Principles for enhancing corporate governance issued by the Basel Committee
4 October 2010
The Basel Committee on Banking Supervision today issued a set of principles for enhancing sound corporate governance practices at banking organisations.
The Principles for enhancing corporate governance address fundamental deficiencies in bank corporate governance that became apparent during the financial crisis. The principles were first issued for consultation in March 2010. Comments received were highly supportive of the Committee's proposed corporate governance guidance.
The principles cover:
- the role of the board, which includes approving and overseeing the implementation of the bank's risk strategy, taking account of the bank's long-term financial interests and safety;
- the board's qualifications. For example, the board should have adequate knowledge and experience relevant to each of the material financial activities the bank intends to pursue to enable effective governance and oversight of the bank;
- the importance of a risk management function (including a chief risk officer or equivalent for large banks and internationally active banks), a compliance function and an internal audit function, each with sufficient authority, stature, independence, resources and access to the board;
- the need to identify, monitor and manage risks on an ongoing firm-wide and individual entity basis. This should be based on risk management systems and internal control infrastructures that are appropriate for the external risk landscape and the bank's risk profile; and
- the board's active oversight of the compensation system's design and operation, including careful alignment of employee compensation with prudent risk-taking, consistent with the Financial Stability Board's principles.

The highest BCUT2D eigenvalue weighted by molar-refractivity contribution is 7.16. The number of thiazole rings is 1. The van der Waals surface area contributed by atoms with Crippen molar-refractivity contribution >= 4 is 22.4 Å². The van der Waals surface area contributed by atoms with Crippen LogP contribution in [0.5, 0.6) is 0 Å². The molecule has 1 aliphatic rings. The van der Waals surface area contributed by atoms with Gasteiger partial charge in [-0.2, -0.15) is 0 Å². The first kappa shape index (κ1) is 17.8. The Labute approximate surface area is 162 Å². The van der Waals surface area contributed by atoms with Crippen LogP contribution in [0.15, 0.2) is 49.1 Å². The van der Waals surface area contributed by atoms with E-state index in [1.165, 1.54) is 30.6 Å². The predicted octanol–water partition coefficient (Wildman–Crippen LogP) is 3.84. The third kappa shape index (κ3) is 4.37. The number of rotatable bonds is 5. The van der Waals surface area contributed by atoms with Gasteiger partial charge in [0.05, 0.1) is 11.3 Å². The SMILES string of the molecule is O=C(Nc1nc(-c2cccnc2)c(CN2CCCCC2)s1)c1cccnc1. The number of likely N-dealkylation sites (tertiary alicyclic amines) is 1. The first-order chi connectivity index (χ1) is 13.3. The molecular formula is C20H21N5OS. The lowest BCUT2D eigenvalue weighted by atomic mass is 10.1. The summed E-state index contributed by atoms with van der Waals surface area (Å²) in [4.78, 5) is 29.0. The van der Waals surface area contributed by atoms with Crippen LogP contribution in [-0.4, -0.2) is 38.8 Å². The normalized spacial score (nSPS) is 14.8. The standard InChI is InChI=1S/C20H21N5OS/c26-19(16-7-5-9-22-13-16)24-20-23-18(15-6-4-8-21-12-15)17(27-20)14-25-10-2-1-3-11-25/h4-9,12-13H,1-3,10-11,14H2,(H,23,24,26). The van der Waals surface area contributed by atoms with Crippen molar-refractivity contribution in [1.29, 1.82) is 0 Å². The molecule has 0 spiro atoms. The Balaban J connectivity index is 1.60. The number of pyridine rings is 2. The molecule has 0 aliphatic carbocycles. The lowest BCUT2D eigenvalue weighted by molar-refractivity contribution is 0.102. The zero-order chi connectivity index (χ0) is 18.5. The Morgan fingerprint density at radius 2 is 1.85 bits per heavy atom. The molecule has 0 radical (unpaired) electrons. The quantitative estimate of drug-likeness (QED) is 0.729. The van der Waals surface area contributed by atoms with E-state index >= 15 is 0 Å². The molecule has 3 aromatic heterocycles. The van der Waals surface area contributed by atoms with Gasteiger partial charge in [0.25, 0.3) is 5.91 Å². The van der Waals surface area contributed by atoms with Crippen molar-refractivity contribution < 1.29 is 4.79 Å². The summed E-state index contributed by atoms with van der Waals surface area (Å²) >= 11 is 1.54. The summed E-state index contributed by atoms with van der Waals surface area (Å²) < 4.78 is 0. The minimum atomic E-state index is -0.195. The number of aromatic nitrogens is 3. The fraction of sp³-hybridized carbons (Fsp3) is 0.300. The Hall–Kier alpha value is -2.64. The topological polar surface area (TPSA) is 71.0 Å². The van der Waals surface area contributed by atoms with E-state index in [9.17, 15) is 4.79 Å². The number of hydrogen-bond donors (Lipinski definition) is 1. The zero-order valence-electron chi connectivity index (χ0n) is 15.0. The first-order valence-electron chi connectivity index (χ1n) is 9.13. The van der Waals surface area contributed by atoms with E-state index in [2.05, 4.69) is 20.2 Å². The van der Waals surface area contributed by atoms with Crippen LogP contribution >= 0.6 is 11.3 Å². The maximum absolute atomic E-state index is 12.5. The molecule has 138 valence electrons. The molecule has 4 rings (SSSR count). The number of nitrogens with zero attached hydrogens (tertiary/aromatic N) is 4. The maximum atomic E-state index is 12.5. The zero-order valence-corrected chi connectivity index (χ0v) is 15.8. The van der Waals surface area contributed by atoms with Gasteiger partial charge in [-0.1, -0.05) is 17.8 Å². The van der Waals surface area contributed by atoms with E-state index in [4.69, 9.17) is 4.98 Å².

The principles also stress the importance of the board and senior management having a clear knowledge and understanding of the bank's operational structure and risks. This includes risks arising from special purpose entities or related structures.
Supervisors also have a critical role in ensuring that banks practice good corporate governance. In line with the Committee's principles, supervisors should establish guidance or rules requiring banks to have robust corporate governance strategies, policies and procedures. Commensurate with a bank's size, complexity, structure and risk profile, supervisors should regularly evaluate the bank's corporate governance policies and practices as well as its implementation of the Committee's principles.
The need for sound corporate governance improvements has also been observed in other financial sectors. That is why, in developing the principles issued today, the Basel Committee coordinated its work with the International Association of Insurance Supervisors (IAIS), which is currently reviewing its Insurance Core Principles to address corporate governance for the insurance sector. The Basel Committee and the IAIS seek to collaborate on monitoring the sound implementation of their respective principles.